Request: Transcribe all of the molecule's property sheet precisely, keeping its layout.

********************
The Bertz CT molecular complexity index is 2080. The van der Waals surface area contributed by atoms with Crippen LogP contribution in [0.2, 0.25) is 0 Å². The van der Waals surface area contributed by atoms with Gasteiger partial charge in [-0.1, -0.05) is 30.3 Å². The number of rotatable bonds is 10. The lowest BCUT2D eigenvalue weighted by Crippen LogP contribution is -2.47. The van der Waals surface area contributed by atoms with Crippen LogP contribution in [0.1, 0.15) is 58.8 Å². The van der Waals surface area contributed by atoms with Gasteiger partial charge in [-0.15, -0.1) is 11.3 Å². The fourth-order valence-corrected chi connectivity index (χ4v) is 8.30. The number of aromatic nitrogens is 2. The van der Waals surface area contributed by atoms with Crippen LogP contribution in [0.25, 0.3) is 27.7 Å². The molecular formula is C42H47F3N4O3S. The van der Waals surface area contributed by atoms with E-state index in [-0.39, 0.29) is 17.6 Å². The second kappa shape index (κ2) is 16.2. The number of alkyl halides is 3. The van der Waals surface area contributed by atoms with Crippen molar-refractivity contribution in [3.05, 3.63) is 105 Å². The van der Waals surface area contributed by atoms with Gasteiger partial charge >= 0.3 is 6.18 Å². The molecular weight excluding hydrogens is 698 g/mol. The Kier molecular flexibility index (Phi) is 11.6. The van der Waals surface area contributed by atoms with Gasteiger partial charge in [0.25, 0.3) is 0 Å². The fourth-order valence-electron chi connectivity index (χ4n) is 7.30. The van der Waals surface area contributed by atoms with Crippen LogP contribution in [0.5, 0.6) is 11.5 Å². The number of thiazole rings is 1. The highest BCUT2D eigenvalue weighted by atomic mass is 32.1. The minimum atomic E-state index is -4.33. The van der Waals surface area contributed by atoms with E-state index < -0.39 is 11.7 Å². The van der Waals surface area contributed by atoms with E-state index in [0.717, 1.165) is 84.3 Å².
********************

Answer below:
The Bertz CT molecular complexity index is 2080. The van der Waals surface area contributed by atoms with Crippen LogP contribution in [0.2, 0.25) is 0 Å². The van der Waals surface area contributed by atoms with Gasteiger partial charge in [-0.1, -0.05) is 30.3 Å². The number of rotatable bonds is 10. The lowest BCUT2D eigenvalue weighted by Crippen LogP contribution is -2.47. The van der Waals surface area contributed by atoms with Crippen LogP contribution in [0.1, 0.15) is 58.8 Å². The van der Waals surface area contributed by atoms with Gasteiger partial charge in [-0.15, -0.1) is 11.3 Å². The fourth-order valence-corrected chi connectivity index (χ4v) is 8.30. The number of aromatic nitrogens is 2. The van der Waals surface area contributed by atoms with Crippen LogP contribution in [0.25, 0.3) is 27.7 Å². The molecular formula is C42H47F3N4O3S. The van der Waals surface area contributed by atoms with E-state index in [-0.39, 0.29) is 17.6 Å². The second kappa shape index (κ2) is 16.2. The number of alkyl halides is 3. The van der Waals surface area contributed by atoms with Crippen molar-refractivity contribution in [3.05, 3.63) is 105 Å². The van der Waals surface area contributed by atoms with Gasteiger partial charge >= 0.3 is 6.18 Å². The molecular weight excluding hydrogens is 698 g/mol. The Kier molecular flexibility index (Phi) is 11.6. The van der Waals surface area contributed by atoms with Gasteiger partial charge in [0.25, 0.3) is 0 Å². The fourth-order valence-electron chi connectivity index (χ4n) is 7.30. The van der Waals surface area contributed by atoms with Crippen LogP contribution in [0.5, 0.6) is 11.5 Å². The number of thiazole rings is 1. The highest BCUT2D eigenvalue weighted by atomic mass is 32.1. The minimum atomic E-state index is -4.33. The van der Waals surface area contributed by atoms with E-state index < -0.39 is 11.7 Å². The van der Waals surface area contributed by atoms with E-state index in [0.717, 1.165) is 84.3 Å².